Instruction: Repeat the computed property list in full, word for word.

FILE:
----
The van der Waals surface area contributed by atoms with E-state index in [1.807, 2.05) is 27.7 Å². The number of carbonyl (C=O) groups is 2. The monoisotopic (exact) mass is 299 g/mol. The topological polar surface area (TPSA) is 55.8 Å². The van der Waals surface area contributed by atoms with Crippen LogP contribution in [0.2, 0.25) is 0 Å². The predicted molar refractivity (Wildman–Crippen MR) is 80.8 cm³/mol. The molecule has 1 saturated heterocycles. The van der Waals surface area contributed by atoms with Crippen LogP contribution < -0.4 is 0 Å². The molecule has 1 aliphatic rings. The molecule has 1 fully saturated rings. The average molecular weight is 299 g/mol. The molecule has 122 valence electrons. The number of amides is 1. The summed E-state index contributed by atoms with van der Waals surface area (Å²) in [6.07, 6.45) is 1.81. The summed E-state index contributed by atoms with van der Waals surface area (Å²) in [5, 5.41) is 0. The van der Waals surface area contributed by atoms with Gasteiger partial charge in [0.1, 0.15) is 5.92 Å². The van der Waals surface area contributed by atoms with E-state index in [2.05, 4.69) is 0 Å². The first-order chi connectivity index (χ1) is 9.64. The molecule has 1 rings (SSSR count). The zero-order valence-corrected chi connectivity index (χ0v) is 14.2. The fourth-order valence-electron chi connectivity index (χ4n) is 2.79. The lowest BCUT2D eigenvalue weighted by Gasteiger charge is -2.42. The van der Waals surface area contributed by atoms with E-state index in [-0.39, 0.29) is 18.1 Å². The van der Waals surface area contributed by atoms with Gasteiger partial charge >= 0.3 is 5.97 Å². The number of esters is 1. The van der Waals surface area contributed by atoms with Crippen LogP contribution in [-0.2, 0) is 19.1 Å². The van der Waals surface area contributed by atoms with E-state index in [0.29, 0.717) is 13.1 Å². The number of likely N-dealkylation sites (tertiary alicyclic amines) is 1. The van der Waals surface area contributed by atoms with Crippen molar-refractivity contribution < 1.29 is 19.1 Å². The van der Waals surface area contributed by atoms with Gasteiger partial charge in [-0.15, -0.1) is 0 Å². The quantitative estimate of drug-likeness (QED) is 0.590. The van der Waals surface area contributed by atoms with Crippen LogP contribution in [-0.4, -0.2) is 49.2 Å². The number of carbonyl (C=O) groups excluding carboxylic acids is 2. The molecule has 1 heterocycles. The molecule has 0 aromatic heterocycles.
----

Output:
The van der Waals surface area contributed by atoms with E-state index in [1.807, 2.05) is 27.7 Å². The number of carbonyl (C=O) groups is 2. The monoisotopic (exact) mass is 299 g/mol. The topological polar surface area (TPSA) is 55.8 Å². The van der Waals surface area contributed by atoms with Crippen LogP contribution in [0.2, 0.25) is 0 Å². The predicted molar refractivity (Wildman–Crippen MR) is 80.8 cm³/mol. The molecule has 1 saturated heterocycles. The van der Waals surface area contributed by atoms with Crippen LogP contribution < -0.4 is 0 Å². The molecule has 1 aliphatic rings. The molecule has 1 fully saturated rings. The average molecular weight is 299 g/mol. The molecule has 122 valence electrons. The number of amides is 1. The summed E-state index contributed by atoms with van der Waals surface area (Å²) in [6.07, 6.45) is 1.81. The summed E-state index contributed by atoms with van der Waals surface area (Å²) in [5, 5.41) is 0. The van der Waals surface area contributed by atoms with Gasteiger partial charge in [0.1, 0.15) is 5.92 Å². The van der Waals surface area contributed by atoms with E-state index in [2.05, 4.69) is 0 Å². The first-order chi connectivity index (χ1) is 9.64. The molecule has 1 rings (SSSR count). The zero-order valence-corrected chi connectivity index (χ0v) is 14.2. The fourth-order valence-electron chi connectivity index (χ4n) is 2.79. The lowest BCUT2D eigenvalue weighted by Gasteiger charge is -2.42. The van der Waals surface area contributed by atoms with E-state index in [-0.39, 0.29) is 18.1 Å². The van der Waals surface area contributed by atoms with Gasteiger partial charge >= 0.3 is 5.97 Å². The number of esters is 1. The van der Waals surface area contributed by atoms with Crippen LogP contribution in [-0.2, 0) is 19.1 Å². The van der Waals surface area contributed by atoms with E-state index in [0.29, 0.717) is 13.1 Å². The number of likely N-dealkylation sites (tertiary alicyclic amines) is 1. The van der Waals surface area contributed by atoms with Crippen molar-refractivity contribution < 1.29 is 19.1 Å². The van der Waals surface area contributed by atoms with Gasteiger partial charge in [-0.15, -0.1) is 0 Å². The quantitative estimate of drug-likeness (QED) is 0.590. The van der Waals surface area contributed by atoms with Crippen LogP contribution in [-0.4, -0.2) is 49.2 Å². The number of carbonyl (C=O) groups excluding carboxylic acids is 2. The molecule has 1 heterocycles. The molecule has 0 aromatic heterocycles.